22/01/2014 - 12:00 - Auditori PRBB

Integrative strategies for biomedical knowledge discovery

Scientific sessions, CRG Group Leader Seminars

Ferran Sanz

Integrative Biomedical Informatics, GRIB, IMIM-Parc de Salut Mar

Short biography:

Ferran Sanz is professor of Biostatistics and Biomedical Informatics at Pompeu Fabra University (UPF). Director of the IMIM-UPF Research Programme on Biomedical Informatics (GRIB). Author of more than 100 articles in ISI-indexed journals. Mentor of 18 PhD thesis. Coordinator of eight EC-funded initiatives, as well as a STOA report for the European Parliament. Currently academic coordinator of the IMI (Innovative Medicines Initiative) project on the in silico prediction of drug toxicity (eTOX). Coordinator of the Biomedical Informatics Node of the Spanish Institute of Bioinformatics (INB). Academic coordinator of the Spanish Technology Platform on Innovative Medicines. President of the European Federation for Medicinal Chemistry from January 2003 to December 2005. Vice-rector for Scientific Policy of the UPF from 2004 to 2009, currently delegate of the rector for strategic projects in the biomedical field. Member of the Scientific Committee of IMI from 2009 to 2013.


The progress in biomedical research is increasingly hampered by the difficulty of managing and jointly exploiting the huge amount of information that is accumulated and that it is often fragmented into silos. Consequently, the biomedical knowledge discovery can deeply benefit from scientific, technological and organisational advances in the ways that biomedical information is integrated and jointly analysed.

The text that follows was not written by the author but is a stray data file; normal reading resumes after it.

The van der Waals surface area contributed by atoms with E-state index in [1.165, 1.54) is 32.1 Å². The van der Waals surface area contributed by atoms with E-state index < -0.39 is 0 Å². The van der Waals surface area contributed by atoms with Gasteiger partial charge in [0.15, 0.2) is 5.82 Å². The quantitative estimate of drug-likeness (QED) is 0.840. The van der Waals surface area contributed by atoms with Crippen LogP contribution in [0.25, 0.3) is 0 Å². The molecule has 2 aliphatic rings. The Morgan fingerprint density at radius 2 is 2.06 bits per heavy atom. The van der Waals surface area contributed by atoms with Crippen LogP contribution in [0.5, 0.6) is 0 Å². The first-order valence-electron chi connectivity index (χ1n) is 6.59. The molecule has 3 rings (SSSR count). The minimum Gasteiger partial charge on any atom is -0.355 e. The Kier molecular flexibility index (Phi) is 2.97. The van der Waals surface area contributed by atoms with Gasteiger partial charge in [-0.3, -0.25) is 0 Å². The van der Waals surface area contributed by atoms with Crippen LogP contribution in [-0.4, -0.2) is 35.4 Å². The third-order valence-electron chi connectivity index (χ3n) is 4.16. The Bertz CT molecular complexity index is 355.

Examples of efforts that we are doing in this direction are: 1) the IMI eTOX project, which tries to advance in the in silico prediction of the potential in vivo toxicity of drug candidates by means of information sharing among the pharmaceutical companies and the application of multi-level modelling strategies; 2) DisGeNET, which is a gene-disease database created by integration of gene-disease associations from several resources; 3) the EU-ADR project, which has developed innovative pharmacovigilance strategies by means of joint exploitation of millions of European healthcare records followed by bioinformatics substantiation of the drug-event signals detected; and 4) the recently started IMI EMIF project, which aims to develop a common information framework of patient-level data that will link up and facilitate access to diverse medical and research data sources, opening up new avenues for research.